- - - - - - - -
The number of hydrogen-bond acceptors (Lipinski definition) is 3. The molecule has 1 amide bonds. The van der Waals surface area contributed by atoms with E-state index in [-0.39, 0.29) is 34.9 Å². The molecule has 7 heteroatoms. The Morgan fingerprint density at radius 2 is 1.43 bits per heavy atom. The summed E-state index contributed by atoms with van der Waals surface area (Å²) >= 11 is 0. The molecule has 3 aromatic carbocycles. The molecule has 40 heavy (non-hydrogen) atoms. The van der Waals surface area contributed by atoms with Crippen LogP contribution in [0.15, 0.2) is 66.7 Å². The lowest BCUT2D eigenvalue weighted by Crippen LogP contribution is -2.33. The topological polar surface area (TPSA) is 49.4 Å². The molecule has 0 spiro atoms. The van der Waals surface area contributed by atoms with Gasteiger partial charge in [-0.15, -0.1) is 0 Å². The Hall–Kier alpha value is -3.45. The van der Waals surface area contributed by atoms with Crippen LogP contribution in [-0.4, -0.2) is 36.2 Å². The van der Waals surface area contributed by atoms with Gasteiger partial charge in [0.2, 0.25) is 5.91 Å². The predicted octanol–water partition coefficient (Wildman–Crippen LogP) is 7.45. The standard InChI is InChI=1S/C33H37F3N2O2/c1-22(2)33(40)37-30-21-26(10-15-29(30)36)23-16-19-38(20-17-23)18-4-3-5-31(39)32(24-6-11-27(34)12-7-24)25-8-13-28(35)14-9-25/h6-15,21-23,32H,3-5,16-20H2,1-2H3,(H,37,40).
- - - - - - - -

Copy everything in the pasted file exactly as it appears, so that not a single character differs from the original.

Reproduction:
The number of hydrogen-bond acceptors (Lipinski definition) is 3. The molecule has 1 amide bonds. The van der Waals surface area contributed by atoms with E-state index in [-0.39, 0.29) is 34.9 Å². The molecule has 7 heteroatoms. The Morgan fingerprint density at radius 2 is 1.43 bits per heavy atom. The summed E-state index contributed by atoms with van der Waals surface area (Å²) >= 11 is 0. The molecule has 3 aromatic carbocycles. The molecule has 40 heavy (non-hydrogen) atoms. The van der Waals surface area contributed by atoms with Crippen LogP contribution in [0.15, 0.2) is 66.7 Å². The lowest BCUT2D eigenvalue weighted by Crippen LogP contribution is -2.33. The topological polar surface area (TPSA) is 49.4 Å². The molecule has 0 spiro atoms. The van der Waals surface area contributed by atoms with Gasteiger partial charge in [-0.15, -0.1) is 0 Å². The Hall–Kier alpha value is -3.45. The van der Waals surface area contributed by atoms with Crippen LogP contribution in [-0.4, -0.2) is 36.2 Å². The van der Waals surface area contributed by atoms with Gasteiger partial charge in [0.2, 0.25) is 5.91 Å². The predicted octanol–water partition coefficient (Wildman–Crippen LogP) is 7.45. The standard InChI is InChI=1S/C33H37F3N2O2/c1-22(2)33(40)37-30-21-26(10-15-29(30)36)23-16-19-38(20-17-23)18-4-3-5-31(39)32(24-6-11-27(34)12-7-24)25-8-13-28(35)14-9-25/h6-15,21-23,32H,3-5,16-20H2,1-2H3,(H,37,40).